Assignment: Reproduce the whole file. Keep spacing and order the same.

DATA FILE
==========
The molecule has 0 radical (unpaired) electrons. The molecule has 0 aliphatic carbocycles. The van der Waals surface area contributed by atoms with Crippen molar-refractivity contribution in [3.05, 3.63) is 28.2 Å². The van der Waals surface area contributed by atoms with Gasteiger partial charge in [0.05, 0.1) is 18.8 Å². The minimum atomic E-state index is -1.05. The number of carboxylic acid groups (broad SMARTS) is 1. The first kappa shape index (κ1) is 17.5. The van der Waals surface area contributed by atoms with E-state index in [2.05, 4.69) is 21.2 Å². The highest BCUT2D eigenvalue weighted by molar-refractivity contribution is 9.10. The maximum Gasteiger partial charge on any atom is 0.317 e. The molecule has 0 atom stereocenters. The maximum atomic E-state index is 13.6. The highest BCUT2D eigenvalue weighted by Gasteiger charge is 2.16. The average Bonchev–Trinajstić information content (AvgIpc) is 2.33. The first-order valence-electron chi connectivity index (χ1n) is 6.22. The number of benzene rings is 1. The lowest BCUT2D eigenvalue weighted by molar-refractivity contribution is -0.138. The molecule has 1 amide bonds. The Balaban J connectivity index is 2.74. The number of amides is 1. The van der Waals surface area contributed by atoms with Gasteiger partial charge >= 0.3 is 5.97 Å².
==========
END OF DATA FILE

The molecule has 0 radical (unpaired) electrons. The molecule has 0 aliphatic carbocycles. The van der Waals surface area contributed by atoms with Crippen molar-refractivity contribution in [3.05, 3.63) is 28.2 Å². The van der Waals surface area contributed by atoms with Gasteiger partial charge in [0.05, 0.1) is 18.8 Å². The minimum atomic E-state index is -1.05. The number of carboxylic acid groups (broad SMARTS) is 1. The first kappa shape index (κ1) is 17.5. The van der Waals surface area contributed by atoms with E-state index in [2.05, 4.69) is 21.2 Å². The highest BCUT2D eigenvalue weighted by molar-refractivity contribution is 9.10. The maximum Gasteiger partial charge on any atom is 0.317 e. The molecule has 0 atom stereocenters. The maximum atomic E-state index is 13.6. The highest BCUT2D eigenvalue weighted by Gasteiger charge is 2.16. The average Bonchev–Trinajstić information content (AvgIpc) is 2.33. The first-order valence-electron chi connectivity index (χ1n) is 6.22. The number of benzene rings is 1. The lowest BCUT2D eigenvalue weighted by molar-refractivity contribution is -0.138. The molecule has 1 amide bonds. The Balaban J connectivity index is 2.74. The number of amides is 1. The van der Waals surface area contributed by atoms with Gasteiger partial charge >= 0.3 is 5.97 Å².